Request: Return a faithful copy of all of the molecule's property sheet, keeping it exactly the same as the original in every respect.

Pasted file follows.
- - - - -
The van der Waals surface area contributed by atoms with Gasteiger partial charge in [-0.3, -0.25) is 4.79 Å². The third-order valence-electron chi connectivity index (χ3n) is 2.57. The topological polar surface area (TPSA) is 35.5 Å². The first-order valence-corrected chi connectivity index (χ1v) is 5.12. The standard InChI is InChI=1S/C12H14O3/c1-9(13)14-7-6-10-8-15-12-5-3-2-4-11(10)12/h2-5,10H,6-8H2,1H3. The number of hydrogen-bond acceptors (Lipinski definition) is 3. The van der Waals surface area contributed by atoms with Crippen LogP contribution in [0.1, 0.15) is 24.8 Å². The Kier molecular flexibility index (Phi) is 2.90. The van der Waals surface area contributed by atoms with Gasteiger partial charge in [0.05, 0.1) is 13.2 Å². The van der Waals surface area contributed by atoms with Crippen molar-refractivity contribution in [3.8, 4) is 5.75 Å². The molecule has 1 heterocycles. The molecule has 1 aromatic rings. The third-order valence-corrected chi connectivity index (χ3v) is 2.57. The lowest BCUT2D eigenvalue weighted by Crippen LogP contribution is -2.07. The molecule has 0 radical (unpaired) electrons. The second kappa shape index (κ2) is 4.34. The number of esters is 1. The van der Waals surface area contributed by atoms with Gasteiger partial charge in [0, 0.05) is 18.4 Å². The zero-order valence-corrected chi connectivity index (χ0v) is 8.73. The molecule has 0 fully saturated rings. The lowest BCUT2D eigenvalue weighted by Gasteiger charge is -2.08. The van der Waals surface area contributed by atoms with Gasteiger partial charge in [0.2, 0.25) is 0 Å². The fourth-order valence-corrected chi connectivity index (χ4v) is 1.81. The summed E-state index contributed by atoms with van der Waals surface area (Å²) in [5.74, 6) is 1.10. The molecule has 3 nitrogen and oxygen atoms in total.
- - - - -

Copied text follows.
The van der Waals surface area contributed by atoms with Gasteiger partial charge in [-0.3, -0.25) is 4.79 Å². The third-order valence-electron chi connectivity index (χ3n) is 2.57. The topological polar surface area (TPSA) is 35.5 Å². The first-order valence-corrected chi connectivity index (χ1v) is 5.12. The standard InChI is InChI=1S/C12H14O3/c1-9(13)14-7-6-10-8-15-12-5-3-2-4-11(10)12/h2-5,10H,6-8H2,1H3. The number of hydrogen-bond acceptors (Lipinski definition) is 3. The van der Waals surface area contributed by atoms with Crippen LogP contribution in [0.1, 0.15) is 24.8 Å². The Kier molecular flexibility index (Phi) is 2.90. The van der Waals surface area contributed by atoms with Gasteiger partial charge in [0.05, 0.1) is 13.2 Å². The van der Waals surface area contributed by atoms with Crippen molar-refractivity contribution in [3.8, 4) is 5.75 Å². The molecule has 1 heterocycles. The molecule has 1 aromatic rings. The third-order valence-corrected chi connectivity index (χ3v) is 2.57. The lowest BCUT2D eigenvalue weighted by Crippen LogP contribution is -2.07. The molecule has 0 radical (unpaired) electrons. The second kappa shape index (κ2) is 4.34. The number of esters is 1. The van der Waals surface area contributed by atoms with Gasteiger partial charge in [0, 0.05) is 18.4 Å². The zero-order valence-corrected chi connectivity index (χ0v) is 8.73. The molecule has 0 fully saturated rings. The lowest BCUT2D eigenvalue weighted by Gasteiger charge is -2.08. The van der Waals surface area contributed by atoms with Gasteiger partial charge in [0.2, 0.25) is 0 Å². The fourth-order valence-corrected chi connectivity index (χ4v) is 1.81. The summed E-state index contributed by atoms with van der Waals surface area (Å²) in [5.74, 6) is 1.10. The molecule has 3 nitrogen and oxygen atoms in total.